Learn more about the watershed: watch Blue Hills A-Live, your weekly guide to the Blue Hills.

How does snow help your local groundwater? When a very big rainstorm hits an area, often the rainfall will surge rivers and enter the water systems rapidly, sometimes […]

The Blue Hills is more than just trees, hills, and hiking…

This week on Blue Hills A-Live, Sara Rostampour from Brookwood Community Farm talks to us about the history of the land, as well as the current farming projects and volunteering opportunities at this local farm.

Read the transcript about Brookwood Farm.

 

 

How the Blue Hills Ski Area Made History

The Blue Hill Ski Area has served the community since 1935, starting with a few downhill runs opening up. Then, a practice slope opened up. By 1949, 3 rope tows were built and in 1963, a lodge as well as a double chair lift brought more life to the Blue Hills Ski Area. Since then, skiing at the Blue Hills has grown to 60 acres, 16 trails, 4 lifts, and 309 feet of vertical drop.

One unique part of the history of the Blue Hills Ski area is that it is one of the first locations in the United […]

Invisible but critical: what about the watershed?

This week, Ian Cooke of the Neponset River Watershed Association talks to us about how the watershed impacts life in the Blue Hills and how the Blue Hills, in turn, might impact the surrounding area!

 

Eliot Tower… the history and the future

This week, Karl Pastore of the Department of Conservation and Recreation reveals the history of Eliot Tower, including a description of the tower’s namesake, the young boys that built the tower and the construction that was completed on the tower the day the video was taken!

Indian Line Farm: Saved… again!

Indian Line Farm Protected!

Because Indian Line Farm is not easily accessible and has no close parking, the site is often seen as perfect for development.  For example, in 2008 there was a proposal to build an office complex on this part of the park.  This year, the Department of Conservation and Recreation  included Indian Line Farm as one of four sites on which it wanted to build a skating rink.  While we were told that Indian Line Farm was originally the preferred site, thanks to our members advocacy and support, Indian Line Farm is now safe (for now) and […]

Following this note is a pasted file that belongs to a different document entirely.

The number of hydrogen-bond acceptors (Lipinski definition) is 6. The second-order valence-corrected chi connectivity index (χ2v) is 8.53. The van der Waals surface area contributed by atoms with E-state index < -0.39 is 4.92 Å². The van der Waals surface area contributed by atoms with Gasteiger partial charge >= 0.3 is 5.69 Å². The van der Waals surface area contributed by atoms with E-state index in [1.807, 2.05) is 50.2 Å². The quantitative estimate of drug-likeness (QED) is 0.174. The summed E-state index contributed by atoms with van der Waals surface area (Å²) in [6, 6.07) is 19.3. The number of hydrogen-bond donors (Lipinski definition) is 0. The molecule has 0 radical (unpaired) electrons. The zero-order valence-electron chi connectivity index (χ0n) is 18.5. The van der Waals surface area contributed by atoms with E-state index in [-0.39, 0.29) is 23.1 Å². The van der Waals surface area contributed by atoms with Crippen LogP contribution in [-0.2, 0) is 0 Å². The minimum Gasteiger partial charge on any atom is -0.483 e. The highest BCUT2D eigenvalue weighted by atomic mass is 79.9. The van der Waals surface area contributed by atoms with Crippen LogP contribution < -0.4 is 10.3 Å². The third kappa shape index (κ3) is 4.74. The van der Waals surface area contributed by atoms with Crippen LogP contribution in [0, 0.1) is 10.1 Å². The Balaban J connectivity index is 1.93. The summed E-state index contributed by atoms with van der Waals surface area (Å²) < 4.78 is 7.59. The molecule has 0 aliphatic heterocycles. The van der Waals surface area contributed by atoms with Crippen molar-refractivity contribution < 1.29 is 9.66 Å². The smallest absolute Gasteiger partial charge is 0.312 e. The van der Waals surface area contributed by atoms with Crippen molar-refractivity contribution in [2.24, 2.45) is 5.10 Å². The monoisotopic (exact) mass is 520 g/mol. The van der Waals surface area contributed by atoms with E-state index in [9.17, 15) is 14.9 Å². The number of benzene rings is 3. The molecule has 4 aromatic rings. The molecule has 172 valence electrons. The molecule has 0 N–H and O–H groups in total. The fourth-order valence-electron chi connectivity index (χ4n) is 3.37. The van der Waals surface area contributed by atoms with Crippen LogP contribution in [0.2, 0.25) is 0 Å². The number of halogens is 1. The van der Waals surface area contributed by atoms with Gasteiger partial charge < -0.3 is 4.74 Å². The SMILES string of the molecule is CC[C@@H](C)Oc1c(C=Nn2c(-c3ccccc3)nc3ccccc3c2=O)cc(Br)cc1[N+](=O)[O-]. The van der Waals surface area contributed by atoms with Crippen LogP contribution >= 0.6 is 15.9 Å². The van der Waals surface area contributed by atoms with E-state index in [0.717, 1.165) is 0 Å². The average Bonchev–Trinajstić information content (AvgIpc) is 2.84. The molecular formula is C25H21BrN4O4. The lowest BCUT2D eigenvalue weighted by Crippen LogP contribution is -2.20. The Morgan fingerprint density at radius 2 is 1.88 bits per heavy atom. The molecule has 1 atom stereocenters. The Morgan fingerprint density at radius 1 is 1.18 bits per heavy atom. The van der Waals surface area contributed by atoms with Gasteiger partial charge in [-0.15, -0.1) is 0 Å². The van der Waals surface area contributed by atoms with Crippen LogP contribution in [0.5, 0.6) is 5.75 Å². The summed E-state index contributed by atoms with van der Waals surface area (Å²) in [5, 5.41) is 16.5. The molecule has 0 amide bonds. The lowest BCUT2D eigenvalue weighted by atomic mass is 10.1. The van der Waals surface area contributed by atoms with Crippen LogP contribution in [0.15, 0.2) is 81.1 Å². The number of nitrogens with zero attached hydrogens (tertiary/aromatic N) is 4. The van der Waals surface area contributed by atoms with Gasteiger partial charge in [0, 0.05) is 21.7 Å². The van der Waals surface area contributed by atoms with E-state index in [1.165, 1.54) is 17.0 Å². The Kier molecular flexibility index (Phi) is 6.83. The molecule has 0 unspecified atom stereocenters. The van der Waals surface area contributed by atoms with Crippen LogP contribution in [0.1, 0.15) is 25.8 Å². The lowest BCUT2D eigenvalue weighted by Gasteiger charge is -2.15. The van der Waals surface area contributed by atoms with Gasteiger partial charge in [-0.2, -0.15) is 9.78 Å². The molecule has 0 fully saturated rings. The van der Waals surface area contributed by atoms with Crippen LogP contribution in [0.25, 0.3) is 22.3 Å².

How Can Nature Help Your Kids?

When you take your kids to the Blue Hills, you are giving them more than just some fresh air and a beautiful view! According to Blue Hills A-Live guest, Kelly Majmudar, bringing young children into nature offers many benefits beyond the sights and sounds.

Kelly writes the blog Wike Baby and has always enjoyed the outdoors, participating in programs like “Nature and Me” with her elementary school class as well as bringing friends along for hikes up Great Blue Hill and she shares with us some of the ways your children will grow positively from being in nature and […]

Want to hike the Blue Hills, but don't know where to begin? Click here for recommendations to the best hiking near Boston. If you're interested in hiking Boston and Boston hiking, the Blue Hills Reservation offers great hikes near Boston. If you want to go hiking around Boston, be sure to check our suggested Boston hikes in the Blue Hills. The Blue Hills also offers a good place to find a South Shore MA mountain biking trail and you'll enjoy great Boston birding and birding near Boston. You'll also find a great swimming hole south of Boston at the Blue Hills Reservation and in general, great family fun South Shore.